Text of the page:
In the year 2000, I was watching the rap music video countdown on BET’s Rap City — one of my favorite pastimes — when I noticed that nearly every video appeared to be the same. They all featured guys throwing money at the camera, dudes in fancy cars showing off their "iced-out" jewelry and, of course, lots of barely dressed, sexually available women as background props.
As I saw how formulaic rap music videos had become — with their limited and narrow representations of manhood — I began to wonder, how do black men feel about the representations of manhood in hip-hop culture? How do black women and men feel about the pervasive images of scantily clad and sexually objectified women in rap music and videos? How do black males truly feel about the way women and violence are talked about in rap music? What do today’s rap lyrics tell us about the collective consciousness of black men and women from the hip-hop generation? What does homoeroticism in hip-hop media look like? I decided to pick up the camera to make a film about the gender politics of the music and the culture that I grew up with and loved: hip-hop.
I have not always paid such close attention to gender politics. But after I graduated from Northeastern University in 1993, the university’s Center for the Study of Sport in Society hired me — a former Northeastern quarterback — to help create a program to educate young men about gender and sexual violence called the Mentors in Violence Prevention (MVP) program. At that point, I knew next to nothing about these issues, so I read and learned as much as I could about rape, sexual assault, battery, and sexual harassment. I reflected on how these issues affected my own life and thought deeply about how, as a male, I had been socialized.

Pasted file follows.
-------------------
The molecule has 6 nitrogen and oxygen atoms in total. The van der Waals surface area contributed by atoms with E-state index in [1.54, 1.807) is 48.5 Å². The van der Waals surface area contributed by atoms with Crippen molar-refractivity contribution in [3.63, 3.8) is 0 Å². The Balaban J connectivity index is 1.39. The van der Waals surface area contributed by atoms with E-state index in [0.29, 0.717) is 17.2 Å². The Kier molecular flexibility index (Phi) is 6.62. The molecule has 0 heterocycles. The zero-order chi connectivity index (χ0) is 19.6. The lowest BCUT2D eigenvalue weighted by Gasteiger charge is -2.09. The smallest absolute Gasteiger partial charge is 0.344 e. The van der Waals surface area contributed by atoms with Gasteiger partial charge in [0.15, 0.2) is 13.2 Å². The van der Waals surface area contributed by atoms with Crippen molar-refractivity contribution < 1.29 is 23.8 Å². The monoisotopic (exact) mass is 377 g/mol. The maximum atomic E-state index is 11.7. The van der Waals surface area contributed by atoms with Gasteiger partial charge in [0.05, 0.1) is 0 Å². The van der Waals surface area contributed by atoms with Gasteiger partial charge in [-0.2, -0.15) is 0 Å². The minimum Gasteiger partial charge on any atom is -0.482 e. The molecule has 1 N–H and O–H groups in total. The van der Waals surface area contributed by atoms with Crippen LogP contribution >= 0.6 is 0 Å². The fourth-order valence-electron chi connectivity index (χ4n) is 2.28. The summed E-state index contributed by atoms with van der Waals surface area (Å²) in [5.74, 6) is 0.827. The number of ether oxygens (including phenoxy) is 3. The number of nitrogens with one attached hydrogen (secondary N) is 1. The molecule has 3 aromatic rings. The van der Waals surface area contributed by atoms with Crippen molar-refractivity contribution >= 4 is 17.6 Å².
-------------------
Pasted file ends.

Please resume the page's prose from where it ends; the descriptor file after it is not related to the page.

In 1993, I nervously addressed my first group of men, a college basketball team. With every workshop, I grew more confident and passionate about ending men’s violence against women. Looking back, my involvement with the MVP program for more than 10 years was a turning point in my life.
I wanted to share what I had learned about gender with other black males in my community, so in 1994, I produced and directed the documentary I Am A Man: Black Masculinity in America, a film that examined black masculine identity in American culture. But hip-hop had not yet become the pop culture success it is today, and I Am A Man did not address its impact on the masculine identity of young black and Latino men from the hip-hop generation.
Hip-Hop: Beyond Beats and Rhymes is my attempt to pick up where I Am A Man left off and start a discourse on hip-hop and its declarations on gender. In the past five years, I have gathered thoughtful, divergent voices discussing this topic, including celebrity rap artists, industry executives, rap fans and social critics from inside and outside the hip-hop generation. I look forward to continuing this dialogue and the future participation of audiences who watch this film.
— Byron Hurt